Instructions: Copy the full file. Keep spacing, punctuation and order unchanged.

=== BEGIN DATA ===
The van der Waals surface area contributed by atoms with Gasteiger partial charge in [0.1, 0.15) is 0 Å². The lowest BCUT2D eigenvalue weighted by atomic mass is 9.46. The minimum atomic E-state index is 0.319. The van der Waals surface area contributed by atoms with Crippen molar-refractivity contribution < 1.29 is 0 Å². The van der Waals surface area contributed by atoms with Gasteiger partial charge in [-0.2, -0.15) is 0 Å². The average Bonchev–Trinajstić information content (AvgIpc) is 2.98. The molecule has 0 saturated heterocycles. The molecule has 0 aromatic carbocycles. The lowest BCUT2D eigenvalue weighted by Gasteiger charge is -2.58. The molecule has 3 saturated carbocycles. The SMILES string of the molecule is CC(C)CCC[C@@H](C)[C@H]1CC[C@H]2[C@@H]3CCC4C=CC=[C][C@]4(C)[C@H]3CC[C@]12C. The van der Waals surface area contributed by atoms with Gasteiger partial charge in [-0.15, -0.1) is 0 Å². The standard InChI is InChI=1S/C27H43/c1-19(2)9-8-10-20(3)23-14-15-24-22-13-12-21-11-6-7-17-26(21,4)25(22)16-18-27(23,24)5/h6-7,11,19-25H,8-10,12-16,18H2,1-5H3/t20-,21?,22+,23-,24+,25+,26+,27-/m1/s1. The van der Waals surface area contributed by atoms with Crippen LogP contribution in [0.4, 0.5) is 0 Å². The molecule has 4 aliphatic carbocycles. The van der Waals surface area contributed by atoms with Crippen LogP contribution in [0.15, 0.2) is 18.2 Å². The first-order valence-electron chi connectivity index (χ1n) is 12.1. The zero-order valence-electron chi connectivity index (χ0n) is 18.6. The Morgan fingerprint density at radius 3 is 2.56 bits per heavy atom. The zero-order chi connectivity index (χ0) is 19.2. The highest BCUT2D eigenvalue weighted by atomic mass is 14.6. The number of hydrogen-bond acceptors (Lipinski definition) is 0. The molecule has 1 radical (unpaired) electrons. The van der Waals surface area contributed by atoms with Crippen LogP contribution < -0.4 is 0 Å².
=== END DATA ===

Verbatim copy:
The van der Waals surface area contributed by atoms with Gasteiger partial charge in [0.1, 0.15) is 0 Å². The lowest BCUT2D eigenvalue weighted by atomic mass is 9.46. The minimum atomic E-state index is 0.319. The van der Waals surface area contributed by atoms with Crippen molar-refractivity contribution < 1.29 is 0 Å². The van der Waals surface area contributed by atoms with Gasteiger partial charge in [-0.2, -0.15) is 0 Å². The average Bonchev–Trinajstić information content (AvgIpc) is 2.98. The molecule has 0 saturated heterocycles. The molecule has 0 aromatic carbocycles. The lowest BCUT2D eigenvalue weighted by Gasteiger charge is -2.58. The molecule has 3 saturated carbocycles. The SMILES string of the molecule is CC(C)CCC[C@@H](C)[C@H]1CC[C@H]2[C@@H]3CCC4C=CC=[C][C@]4(C)[C@H]3CC[C@]12C. The van der Waals surface area contributed by atoms with Gasteiger partial charge in [-0.15, -0.1) is 0 Å². The standard InChI is InChI=1S/C27H43/c1-19(2)9-8-10-20(3)23-14-15-24-22-13-12-21-11-6-7-17-26(21,4)25(22)16-18-27(23,24)5/h6-7,11,19-25H,8-10,12-16,18H2,1-5H3/t20-,21?,22+,23-,24+,25+,26+,27-/m1/s1. The van der Waals surface area contributed by atoms with Crippen LogP contribution in [0.4, 0.5) is 0 Å². The molecule has 4 aliphatic carbocycles. The van der Waals surface area contributed by atoms with Crippen LogP contribution in [0.15, 0.2) is 18.2 Å². The first-order valence-electron chi connectivity index (χ1n) is 12.1. The zero-order valence-electron chi connectivity index (χ0n) is 18.6. The Morgan fingerprint density at radius 3 is 2.56 bits per heavy atom. The zero-order chi connectivity index (χ0) is 19.2. The highest BCUT2D eigenvalue weighted by atomic mass is 14.6. The number of hydrogen-bond acceptors (Lipinski definition) is 0. The molecule has 1 radical (unpaired) electrons. The van der Waals surface area contributed by atoms with Crippen LogP contribution < -0.4 is 0 Å².